Former Florida Governor Jeb Bush announced Tuesday that he will launch “Right to Rise,” a leadership political action committee (PAC) that will let him raise money as he gauges the interest in his potential 2016 presidential campaign.
In a video posted on Facebook, Bush said the fundraising committee will be used “to support conservative candidates that believe in conservative principles to allow all Americans to rise up.” Bush used Facebook last month to announce that he is “actively exploring” a presidential campaign. Since then, he has met with donors in Miami, Dallas, and Chicago and has meetings Wednesday in Greenwich, Conn., and Tuesday in New York, where he shot the video.
The name and website are the first hint of how Bush, the son of one former president and brother of another, may try to focus the narrative of a potential campaign. “We believe the income gap is real, but that only conservative principles can solve it by removing the barriers to upward mobility,” said a passage on the PAC’s website. “We will celebrate success and risk-taking, protect liberty, cherish free enterprise, strengthen our national defense, embrace the energy revolution, fix our broken and obsolete immigration system, and give all children a better future by transforming our education system through choice, high standards and accountability. We will strive to put our fiscal house back in order, re-limit government and ensure that America is a welcoming society.”
The PAC’s treasurer is James Robinson, a Miami-based accountant who filled the same role for Bush gubernatorial campaigns in 1998 and 2002, according to a source with knowledge of the committee. The assistant treasurer will be Sal Purpura, who has filled similar roles for the presidential campaigns of Arizona Senator John McCain, Texas Governor Rick Perry and comedian Stephen Colbert, according to his LinkedIn profile.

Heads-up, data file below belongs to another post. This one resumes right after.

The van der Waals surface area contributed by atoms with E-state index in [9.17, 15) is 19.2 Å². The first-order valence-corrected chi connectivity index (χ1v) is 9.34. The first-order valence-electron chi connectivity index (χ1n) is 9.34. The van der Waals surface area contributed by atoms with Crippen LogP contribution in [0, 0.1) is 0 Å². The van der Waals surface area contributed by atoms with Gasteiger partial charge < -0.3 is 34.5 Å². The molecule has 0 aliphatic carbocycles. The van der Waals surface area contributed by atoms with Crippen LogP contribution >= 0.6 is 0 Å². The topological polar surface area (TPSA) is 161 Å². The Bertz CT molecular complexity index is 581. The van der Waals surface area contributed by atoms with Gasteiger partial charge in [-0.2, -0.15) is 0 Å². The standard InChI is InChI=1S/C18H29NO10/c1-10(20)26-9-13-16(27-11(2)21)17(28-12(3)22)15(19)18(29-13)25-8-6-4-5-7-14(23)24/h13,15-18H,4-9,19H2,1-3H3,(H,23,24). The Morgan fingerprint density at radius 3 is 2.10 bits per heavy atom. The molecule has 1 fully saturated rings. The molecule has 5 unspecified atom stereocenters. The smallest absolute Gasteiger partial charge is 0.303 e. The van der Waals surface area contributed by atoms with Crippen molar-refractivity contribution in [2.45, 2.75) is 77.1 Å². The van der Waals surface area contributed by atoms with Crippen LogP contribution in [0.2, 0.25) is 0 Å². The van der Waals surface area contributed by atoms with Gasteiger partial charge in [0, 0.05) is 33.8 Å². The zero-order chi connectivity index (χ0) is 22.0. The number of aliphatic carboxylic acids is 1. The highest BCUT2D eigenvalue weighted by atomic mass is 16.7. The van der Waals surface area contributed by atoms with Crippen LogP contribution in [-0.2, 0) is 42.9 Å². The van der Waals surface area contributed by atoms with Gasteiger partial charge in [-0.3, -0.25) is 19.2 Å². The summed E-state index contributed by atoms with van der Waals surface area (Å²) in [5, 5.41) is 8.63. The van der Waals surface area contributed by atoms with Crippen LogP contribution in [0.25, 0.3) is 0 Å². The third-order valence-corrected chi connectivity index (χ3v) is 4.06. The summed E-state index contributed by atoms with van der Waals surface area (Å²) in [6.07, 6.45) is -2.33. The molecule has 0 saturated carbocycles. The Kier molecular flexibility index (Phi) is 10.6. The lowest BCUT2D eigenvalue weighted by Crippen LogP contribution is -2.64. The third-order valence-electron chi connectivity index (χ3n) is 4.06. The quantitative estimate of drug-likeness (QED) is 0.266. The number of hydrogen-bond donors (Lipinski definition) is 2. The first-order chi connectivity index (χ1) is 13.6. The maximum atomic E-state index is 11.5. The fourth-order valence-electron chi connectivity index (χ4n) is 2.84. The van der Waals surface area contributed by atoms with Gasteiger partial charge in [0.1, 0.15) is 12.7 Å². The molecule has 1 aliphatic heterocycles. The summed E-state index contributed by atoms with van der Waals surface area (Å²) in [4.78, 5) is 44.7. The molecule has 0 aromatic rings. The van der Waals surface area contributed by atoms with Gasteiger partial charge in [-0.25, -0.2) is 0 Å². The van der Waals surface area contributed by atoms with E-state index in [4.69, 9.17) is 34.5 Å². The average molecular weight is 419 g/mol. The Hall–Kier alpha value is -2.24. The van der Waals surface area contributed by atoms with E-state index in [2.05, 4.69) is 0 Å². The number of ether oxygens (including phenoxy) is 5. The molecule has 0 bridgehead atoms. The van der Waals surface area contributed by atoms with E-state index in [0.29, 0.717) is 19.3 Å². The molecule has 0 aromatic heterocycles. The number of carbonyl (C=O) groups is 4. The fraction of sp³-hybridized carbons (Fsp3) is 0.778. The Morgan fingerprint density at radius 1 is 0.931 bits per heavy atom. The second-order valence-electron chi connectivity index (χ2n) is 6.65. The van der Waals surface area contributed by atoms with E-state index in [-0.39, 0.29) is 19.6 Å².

Bush referenced the name of the PAC in an October 2013 speech at the Jack Kemp Foundation. “If you are born poor, you are more likely to stay poor and if you are born rich, you are more likely to stay wealthy than at any time in modern history,” Bush said. “The [antidote] to this is to restore, as Paul Ryan coined it, the right to rise, the right to pursue economic opportunity and happiness. Jack Kemp discussed this charge in terms of advancing the universal values of the ‘American idea’ of growth, freedom, democracy and hope.”
The phrase has also been used by Gabor Boritt, emeritus professor of history at Gettysburg College and expert on former President Abraham Lincoln, to describe the cornerstone of the 16th president’s economic philosophy. “Tracing Lincoln’s economic beliefs from the Illinois state legislature, where he championed waterway and railroad improvements, to the White House, Boritt found that Lincoln emphasized the individual’s ‘right to rise,’ to use Boritt’s own phrase,” according to a biography of Boritt on the National Endowment of the Humanities website. “Lincoln, he said, saw the freedom of upward economic mobility (at first, primarily for whites) as an American ideal, as well as a force that could propel economic growth.”
A leadership PAC serves as a rudimentary operation for presidential hopefuls and other high-profile politicians. Contributions are limited to $5,000 per giver. That money can be used to pay for PAC employees and expenses such as travel. The funds can also be disbursed to other candidates—a great way to win new friends. Other potential presidential contenders, including Senator Rand Paul of Kentucky and Perry, also have leadership PACs.
There was a quick burst of social media activity tied to the news of Bush’s leadership PAC. On Twitter, Floridian Ana Navarro, the co-chair of the Hispanic Advisory Council for John McCain’s 2008 campaign, wrote that she had “signed up to give all Americans the #righttorise.” She also wrote that the PAC name reflected Abraham Lincoln’s philosophy.
Bush also posted a Spanish-language video announcing the PAC on his Facebook page. “Hoy estamos lanzando el ‘Right to Rise’ PAC!”